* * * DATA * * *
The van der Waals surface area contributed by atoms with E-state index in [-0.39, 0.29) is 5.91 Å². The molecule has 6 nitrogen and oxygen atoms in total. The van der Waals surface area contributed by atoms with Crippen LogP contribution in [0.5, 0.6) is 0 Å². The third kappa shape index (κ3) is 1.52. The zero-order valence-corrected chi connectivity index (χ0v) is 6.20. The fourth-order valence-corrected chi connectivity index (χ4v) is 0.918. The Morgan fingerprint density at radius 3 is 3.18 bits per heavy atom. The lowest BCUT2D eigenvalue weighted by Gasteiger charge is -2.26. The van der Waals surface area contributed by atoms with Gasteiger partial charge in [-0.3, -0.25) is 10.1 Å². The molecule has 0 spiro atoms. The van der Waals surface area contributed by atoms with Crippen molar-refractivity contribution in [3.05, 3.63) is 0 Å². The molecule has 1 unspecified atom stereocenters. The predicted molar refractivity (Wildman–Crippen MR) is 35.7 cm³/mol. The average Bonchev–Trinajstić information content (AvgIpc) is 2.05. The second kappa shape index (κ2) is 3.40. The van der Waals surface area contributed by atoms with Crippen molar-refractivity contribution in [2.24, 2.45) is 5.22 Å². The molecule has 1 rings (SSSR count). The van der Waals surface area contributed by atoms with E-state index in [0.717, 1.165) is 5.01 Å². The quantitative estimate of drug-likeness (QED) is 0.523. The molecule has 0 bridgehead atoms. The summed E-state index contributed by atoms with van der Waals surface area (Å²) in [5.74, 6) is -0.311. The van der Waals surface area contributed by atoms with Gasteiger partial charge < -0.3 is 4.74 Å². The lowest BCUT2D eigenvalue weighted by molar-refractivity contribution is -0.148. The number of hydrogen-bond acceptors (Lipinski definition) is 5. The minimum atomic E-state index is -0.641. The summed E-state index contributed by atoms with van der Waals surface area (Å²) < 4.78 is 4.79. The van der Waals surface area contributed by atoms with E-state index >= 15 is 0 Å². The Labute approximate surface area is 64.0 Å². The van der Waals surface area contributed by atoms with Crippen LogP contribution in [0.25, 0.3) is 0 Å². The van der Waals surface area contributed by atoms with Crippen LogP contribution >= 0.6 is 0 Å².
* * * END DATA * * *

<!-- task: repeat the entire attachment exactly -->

The van der Waals surface area contributed by atoms with E-state index in [-0.39, 0.29) is 5.91 Å². The molecule has 6 nitrogen and oxygen atoms in total. The van der Waals surface area contributed by atoms with Crippen LogP contribution in [0.5, 0.6) is 0 Å². The third kappa shape index (κ3) is 1.52. The zero-order valence-corrected chi connectivity index (χ0v) is 6.20. The fourth-order valence-corrected chi connectivity index (χ4v) is 0.918. The Morgan fingerprint density at radius 3 is 3.18 bits per heavy atom. The lowest BCUT2D eigenvalue weighted by Gasteiger charge is -2.26. The van der Waals surface area contributed by atoms with Gasteiger partial charge in [-0.3, -0.25) is 10.1 Å². The molecule has 0 spiro atoms. The van der Waals surface area contributed by atoms with Crippen molar-refractivity contribution in [3.05, 3.63) is 0 Å². The molecule has 1 unspecified atom stereocenters. The predicted molar refractivity (Wildman–Crippen MR) is 35.7 cm³/mol. The average Bonchev–Trinajstić information content (AvgIpc) is 2.05. The second kappa shape index (κ2) is 3.40. The van der Waals surface area contributed by atoms with Crippen molar-refractivity contribution in [2.24, 2.45) is 5.22 Å². The molecule has 1 rings (SSSR count). The van der Waals surface area contributed by atoms with E-state index in [0.717, 1.165) is 5.01 Å². The quantitative estimate of drug-likeness (QED) is 0.523. The molecule has 0 bridgehead atoms. The summed E-state index contributed by atoms with van der Waals surface area (Å²) in [5.74, 6) is -0.311. The van der Waals surface area contributed by atoms with Gasteiger partial charge < -0.3 is 4.74 Å². The lowest BCUT2D eigenvalue weighted by molar-refractivity contribution is -0.148. The number of hydrogen-bond acceptors (Lipinski definition) is 5. The minimum atomic E-state index is -0.641. The summed E-state index contributed by atoms with van der Waals surface area (Å²) < 4.78 is 4.79. The van der Waals surface area contributed by atoms with E-state index >= 15 is 0 Å². The Labute approximate surface area is 64.0 Å². The van der Waals surface area contributed by atoms with Crippen LogP contribution in [0.25, 0.3) is 0 Å². The van der Waals surface area contributed by atoms with Crippen LogP contribution >= 0.6 is 0 Å².